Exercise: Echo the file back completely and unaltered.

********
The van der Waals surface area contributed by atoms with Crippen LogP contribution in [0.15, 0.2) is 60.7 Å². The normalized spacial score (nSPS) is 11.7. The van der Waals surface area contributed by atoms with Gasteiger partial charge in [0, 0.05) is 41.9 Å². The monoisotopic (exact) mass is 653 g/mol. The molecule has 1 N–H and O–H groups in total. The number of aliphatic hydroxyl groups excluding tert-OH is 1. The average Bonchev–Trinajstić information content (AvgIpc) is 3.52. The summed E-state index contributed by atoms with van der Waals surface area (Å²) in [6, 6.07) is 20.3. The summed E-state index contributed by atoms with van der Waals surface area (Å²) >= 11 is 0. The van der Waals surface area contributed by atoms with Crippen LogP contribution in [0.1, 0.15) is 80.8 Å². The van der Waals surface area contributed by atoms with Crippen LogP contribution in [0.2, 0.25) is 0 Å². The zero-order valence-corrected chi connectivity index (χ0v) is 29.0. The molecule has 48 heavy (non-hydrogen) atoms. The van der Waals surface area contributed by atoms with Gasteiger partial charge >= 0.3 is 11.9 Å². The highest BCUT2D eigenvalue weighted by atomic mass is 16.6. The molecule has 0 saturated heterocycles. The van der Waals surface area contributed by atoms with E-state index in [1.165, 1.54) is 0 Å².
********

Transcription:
The van der Waals surface area contributed by atoms with Crippen LogP contribution in [0.15, 0.2) is 60.7 Å². The normalized spacial score (nSPS) is 11.7. The van der Waals surface area contributed by atoms with Gasteiger partial charge in [0, 0.05) is 41.9 Å². The monoisotopic (exact) mass is 653 g/mol. The molecule has 1 N–H and O–H groups in total. The number of aliphatic hydroxyl groups excluding tert-OH is 1. The average Bonchev–Trinajstić information content (AvgIpc) is 3.52. The summed E-state index contributed by atoms with van der Waals surface area (Å²) in [6, 6.07) is 20.3. The summed E-state index contributed by atoms with van der Waals surface area (Å²) >= 11 is 0. The van der Waals surface area contributed by atoms with Crippen LogP contribution in [0.1, 0.15) is 80.8 Å². The van der Waals surface area contributed by atoms with Crippen LogP contribution in [0.2, 0.25) is 0 Å². The zero-order valence-corrected chi connectivity index (χ0v) is 29.0. The molecule has 48 heavy (non-hydrogen) atoms. The van der Waals surface area contributed by atoms with Gasteiger partial charge >= 0.3 is 11.9 Å². The highest BCUT2D eigenvalue weighted by atomic mass is 16.6. The molecule has 0 saturated heterocycles. The van der Waals surface area contributed by atoms with E-state index in [1.165, 1.54) is 0 Å².